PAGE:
Life on bikes

Get your body moving!

One of the things about being responsible for small people, and liking a quiet life, is that I have become a lot more conscious of what a human body needs in order to function. All of us need sufficient food, drink, sleep and movement. Nine times out of ten when one of the kids has a meltdown and we run through this basic needs checklist, there’s a contributing factor. The kids are even starting to be able to recognise this in themselves, which makes conversations about early nights after difficult days a lot smoother.

If I’m honest, I’m much better at managing this for the kids than I am for myself. When the kids were small and waking up several times in the night, the biggest challenge was sleep (for everyone, but especially the grown ups!). At least as babies they could always be relied upon to nap in a bike seat, a fact we made copious use of during lockdown when we needed to get the baby to nap three times a day, manage our own exercise, and make time to play with the preschooler. It was a constant multitasking exercise in trying to make sure that the ways we were spending our time were meeting different needs for different people simultaneously.

Thankfully now they are older sleep is much less of an issue. In a packed week, the first thing that slips is movement for me. Given a choice between clean clothes for everyone the following day or a walk in the sunshine it often doesn’t feel like much of a choice. This is one of the reasons I’m glad that we are a family that cycles – doing the school run by bike builds a bit of movement into my day every day and helps keep me happy.

I’m grateful too to see the boys starting to set good habits of their own. Young children naturally move a lot through the course of the day, but I can see that as they get older there will be far more demands on their time in terms of school, homework and other focused activities that require them to sit still for many hours a day. Like us, they will have to become a lot more intentional about making time to move their bodies.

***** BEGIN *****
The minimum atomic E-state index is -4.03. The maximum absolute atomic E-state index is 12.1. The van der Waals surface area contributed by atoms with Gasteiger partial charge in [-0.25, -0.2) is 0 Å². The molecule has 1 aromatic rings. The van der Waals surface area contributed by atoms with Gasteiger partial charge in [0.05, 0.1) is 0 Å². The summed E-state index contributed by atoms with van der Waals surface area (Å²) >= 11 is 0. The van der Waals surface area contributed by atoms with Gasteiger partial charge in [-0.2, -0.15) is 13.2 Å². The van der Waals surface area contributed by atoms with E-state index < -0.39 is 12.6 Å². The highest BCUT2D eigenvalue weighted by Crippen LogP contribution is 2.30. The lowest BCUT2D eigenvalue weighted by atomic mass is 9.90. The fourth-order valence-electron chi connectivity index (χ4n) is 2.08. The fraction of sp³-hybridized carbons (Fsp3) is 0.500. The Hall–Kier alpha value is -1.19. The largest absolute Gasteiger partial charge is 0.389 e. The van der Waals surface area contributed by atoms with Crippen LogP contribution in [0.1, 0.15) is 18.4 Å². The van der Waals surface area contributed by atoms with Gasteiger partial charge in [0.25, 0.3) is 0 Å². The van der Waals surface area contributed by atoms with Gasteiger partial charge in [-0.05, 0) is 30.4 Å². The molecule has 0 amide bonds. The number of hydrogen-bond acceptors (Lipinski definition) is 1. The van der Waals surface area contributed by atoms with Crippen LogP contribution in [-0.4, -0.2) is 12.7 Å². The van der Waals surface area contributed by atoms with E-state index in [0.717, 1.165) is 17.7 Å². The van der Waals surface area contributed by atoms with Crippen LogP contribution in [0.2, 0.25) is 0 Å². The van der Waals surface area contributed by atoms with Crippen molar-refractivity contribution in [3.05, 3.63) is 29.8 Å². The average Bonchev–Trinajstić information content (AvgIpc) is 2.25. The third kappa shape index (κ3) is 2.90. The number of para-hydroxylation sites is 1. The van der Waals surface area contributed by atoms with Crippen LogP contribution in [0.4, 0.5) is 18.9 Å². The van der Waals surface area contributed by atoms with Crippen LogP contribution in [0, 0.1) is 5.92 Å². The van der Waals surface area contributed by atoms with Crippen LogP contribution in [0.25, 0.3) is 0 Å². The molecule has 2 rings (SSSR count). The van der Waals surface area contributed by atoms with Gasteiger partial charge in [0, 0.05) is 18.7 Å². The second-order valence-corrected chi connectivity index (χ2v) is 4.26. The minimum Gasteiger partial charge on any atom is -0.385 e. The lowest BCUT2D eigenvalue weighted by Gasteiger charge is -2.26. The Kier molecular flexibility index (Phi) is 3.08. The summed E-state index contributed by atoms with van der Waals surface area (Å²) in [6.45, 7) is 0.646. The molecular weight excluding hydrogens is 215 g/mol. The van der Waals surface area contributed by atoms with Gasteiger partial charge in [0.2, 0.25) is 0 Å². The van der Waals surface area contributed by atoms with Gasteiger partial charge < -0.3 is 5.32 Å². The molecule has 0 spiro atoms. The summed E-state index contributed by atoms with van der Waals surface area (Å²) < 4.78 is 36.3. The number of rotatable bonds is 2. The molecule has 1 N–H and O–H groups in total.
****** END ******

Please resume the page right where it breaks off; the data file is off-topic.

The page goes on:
Our current school run is about a 10km round trip. When my husband is taking them, he uses an acoustic triplet, which means the kids are able to be active too. I am less strong, and less confident in balancing them if they wriggle, so I ride an electric long tail with a super low centre of gravity, where they are just passengers. But Fridays are special – we have a bit more slack in the schedule and Mr Seven is allowed to ride his own bike to school if he’s ready early enough. We never have to nag him to get going on a Friday morning!

I’m hopeful that when they are teenagers getting about by bicycle will be second nature to them.  We’re taking a multi pronged approach to safety – they will have been riding on our bikes and observing our road positioning for years, we will help them plan the safest way between the places they want to go, and we are campaigning (through Kidical Mass) for better connected cycle routes across Reading.

And, who knows, maybe one day they might have little people of their own and find themselves struggling to meet everyone’s basic needs with a newborn around. Perhaps they will be grateful to find (from the other side) that a bike ride is a great way to get a baby to nap whilst its parent also gets some exercise.